BEIRUT: One of the shortcomings in human physiological design is that the eyes prefer to perform as a pair. That they cannot focus independently of each other – unlike those of a chameleon, say – makes it impossible to split one’s visual attention in two.
This shortcoming isn’t of much concern – humans being generally satisfied with binocular vision – but it becomes significant for the non-Arabic speaking audience of “The Speaker’s Progress,” Sabab Theater’s final installment of its The Arab Shakespeare Trilogy.
Loosely based on Shakespeare’s comedy “Twelfth Night,” “The Speaker’s Progress,” which was staged at The Sunflower Cultural Center over the weekend, is set in a totalitarian state where theater is banned.
One theater play from the 1960s remains a focal point for dissidents. In an effort to stem this defiance, the regime commissions The Speaker, a retired dramaturge turned regime apologist, to stage a version of the play that both reconstructs and denounces the original.
With a troupe of nine “envoys” – the regime wouldn’t allow “actors” – The Speaker sets about doing this, with unforeseen, rambunctious and game-changing consequences.
Performed in Arabic with English surtitles – projected above the action – the play opens with The Speaker alone on stage, explaining his position and task as the English translation is projected on a screen to his left. It’s easy to follow him and all is well. Then he introduces his cast, the screen goes up and the reconstruction begins.
Now the surtitles are projected above and to the back of the stage. This is a problem as one cannot possibly simultaneously read the translation and observe the on-stage action. Forsaking either diminishes the viewer’s experience of the performance, because the strength, wit and entertainment of this play definitely lie in its combination of text, acting and set design.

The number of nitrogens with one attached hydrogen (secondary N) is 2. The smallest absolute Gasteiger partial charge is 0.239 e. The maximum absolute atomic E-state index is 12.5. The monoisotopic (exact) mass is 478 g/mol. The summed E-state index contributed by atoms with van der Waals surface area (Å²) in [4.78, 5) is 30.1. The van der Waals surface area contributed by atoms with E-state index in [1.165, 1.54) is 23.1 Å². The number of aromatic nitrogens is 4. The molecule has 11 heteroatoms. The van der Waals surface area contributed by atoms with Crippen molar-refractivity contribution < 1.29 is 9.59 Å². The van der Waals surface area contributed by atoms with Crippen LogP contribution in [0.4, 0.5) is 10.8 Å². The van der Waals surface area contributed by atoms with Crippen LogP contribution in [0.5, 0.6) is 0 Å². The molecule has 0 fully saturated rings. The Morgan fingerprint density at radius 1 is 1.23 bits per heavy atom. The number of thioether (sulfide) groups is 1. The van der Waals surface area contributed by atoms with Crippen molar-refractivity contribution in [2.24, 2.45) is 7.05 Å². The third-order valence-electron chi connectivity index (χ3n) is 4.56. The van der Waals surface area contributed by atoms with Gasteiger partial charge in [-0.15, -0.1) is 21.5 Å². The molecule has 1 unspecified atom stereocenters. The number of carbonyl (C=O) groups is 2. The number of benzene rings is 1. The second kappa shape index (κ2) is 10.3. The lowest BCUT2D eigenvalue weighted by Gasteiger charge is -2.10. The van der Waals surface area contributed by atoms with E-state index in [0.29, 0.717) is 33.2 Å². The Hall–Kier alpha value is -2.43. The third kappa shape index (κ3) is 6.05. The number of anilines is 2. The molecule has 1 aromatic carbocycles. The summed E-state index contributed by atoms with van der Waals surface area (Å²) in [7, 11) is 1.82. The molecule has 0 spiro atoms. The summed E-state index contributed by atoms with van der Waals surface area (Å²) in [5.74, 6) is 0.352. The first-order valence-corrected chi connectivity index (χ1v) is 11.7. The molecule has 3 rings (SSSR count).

The envoys commence the performance nervously, on a stage surrounded by bureaucratic apparatus and presided over by The Speaker and a censor who sounds an alarm whenever dialogue is improvised or the action drifts from its state-sanctioned course.
A meter stick is amusingly employed to ensure that the official 90-centimeter distance is maintained between male and female players at all times.
As the play progresses, the spirit of the theater begins to take over. Digressions from the approved performance increase in regularity. The set, lighting and costumes evolve from bleak greys, whites and blacks to colorful oranges, reds and yellows. Eventually the cry rises, in English, “Defect!”
While the momentum is building, alas, the surtitles are falling apart. As they lapse several lines behind the onstage dialogue, it becomes increasingly difficult to understand who is saying what, especially when there are more than two members of the 10-man cast engaged in conversation. It becomes frustrating.
Meanwhile the progressively absurdist nature of what’s happening beneath the translation also grows challenging to follow. Interesting use is made of a hairdryer, which seems to serve as a gun, but with one’s attention divided and the surtitles lagging behind the dialogue, its significance – like much else – falls through the cracks of translation.
These cracks will have to be mended when the show takes on the English-speaking world. An English-language program wouldn’t go amiss either.
Sabab Theater ought to get moving on this since, as its website suggests, “The Speaker’s Progress” is set to tour Boston and New York next month.
The exposure is no doubt deserved, as (translation aside), it appeared a very strong cast delivered a polished performance. That said, the Sunflower’s Saturday evening audience was underwhelmed with the effort. A smattered single round of applause closed the performance, drawing the cast out for a single bow. As appears to be a tradition at the Sunflower, one gentleman rested his eyes and snored gently throughout.